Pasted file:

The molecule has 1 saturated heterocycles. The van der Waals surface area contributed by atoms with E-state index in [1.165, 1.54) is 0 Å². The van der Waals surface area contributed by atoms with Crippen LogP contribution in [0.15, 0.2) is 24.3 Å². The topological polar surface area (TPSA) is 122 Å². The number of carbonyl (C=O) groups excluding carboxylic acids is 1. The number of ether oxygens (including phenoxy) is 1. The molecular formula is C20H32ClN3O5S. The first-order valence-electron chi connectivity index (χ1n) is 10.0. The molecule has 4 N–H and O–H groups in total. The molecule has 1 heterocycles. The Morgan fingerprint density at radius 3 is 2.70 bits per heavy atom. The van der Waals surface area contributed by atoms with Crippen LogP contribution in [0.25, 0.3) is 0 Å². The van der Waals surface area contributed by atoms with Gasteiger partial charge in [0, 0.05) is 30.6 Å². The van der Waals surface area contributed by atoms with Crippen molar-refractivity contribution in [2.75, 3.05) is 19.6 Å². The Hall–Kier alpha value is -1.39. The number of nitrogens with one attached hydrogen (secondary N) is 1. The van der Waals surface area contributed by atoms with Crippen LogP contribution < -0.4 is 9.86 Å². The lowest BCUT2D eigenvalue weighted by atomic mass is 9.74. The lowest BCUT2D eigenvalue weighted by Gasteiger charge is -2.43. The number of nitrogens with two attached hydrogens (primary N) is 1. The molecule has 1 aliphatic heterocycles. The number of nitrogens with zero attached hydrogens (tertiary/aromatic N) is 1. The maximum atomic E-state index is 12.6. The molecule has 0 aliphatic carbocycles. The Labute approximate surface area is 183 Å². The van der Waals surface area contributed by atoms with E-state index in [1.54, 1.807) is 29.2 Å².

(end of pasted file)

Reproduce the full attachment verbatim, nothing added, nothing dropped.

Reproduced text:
The molecule has 1 saturated heterocycles. The van der Waals surface area contributed by atoms with E-state index in [1.165, 1.54) is 0 Å². The van der Waals surface area contributed by atoms with Crippen LogP contribution in [0.15, 0.2) is 24.3 Å². The topological polar surface area (TPSA) is 122 Å². The number of carbonyl (C=O) groups excluding carboxylic acids is 1. The number of ether oxygens (including phenoxy) is 1. The molecular formula is C20H32ClN3O5S. The first-order valence-electron chi connectivity index (χ1n) is 10.0. The molecule has 4 N–H and O–H groups in total. The molecule has 1 heterocycles. The Morgan fingerprint density at radius 3 is 2.70 bits per heavy atom. The van der Waals surface area contributed by atoms with Crippen LogP contribution in [0.25, 0.3) is 0 Å². The van der Waals surface area contributed by atoms with Gasteiger partial charge in [0, 0.05) is 30.6 Å². The van der Waals surface area contributed by atoms with Crippen molar-refractivity contribution in [2.75, 3.05) is 19.6 Å². The Hall–Kier alpha value is -1.39. The number of nitrogens with one attached hydrogen (secondary N) is 1. The van der Waals surface area contributed by atoms with Crippen LogP contribution < -0.4 is 9.86 Å². The lowest BCUT2D eigenvalue weighted by atomic mass is 9.74. The lowest BCUT2D eigenvalue weighted by Gasteiger charge is -2.43. The number of nitrogens with two attached hydrogens (primary N) is 1. The molecule has 1 aliphatic heterocycles. The number of nitrogens with zero attached hydrogens (tertiary/aromatic N) is 1. The maximum atomic E-state index is 12.6. The molecule has 0 aliphatic carbocycles. The Labute approximate surface area is 183 Å². The van der Waals surface area contributed by atoms with E-state index in [1.54, 1.807) is 29.2 Å².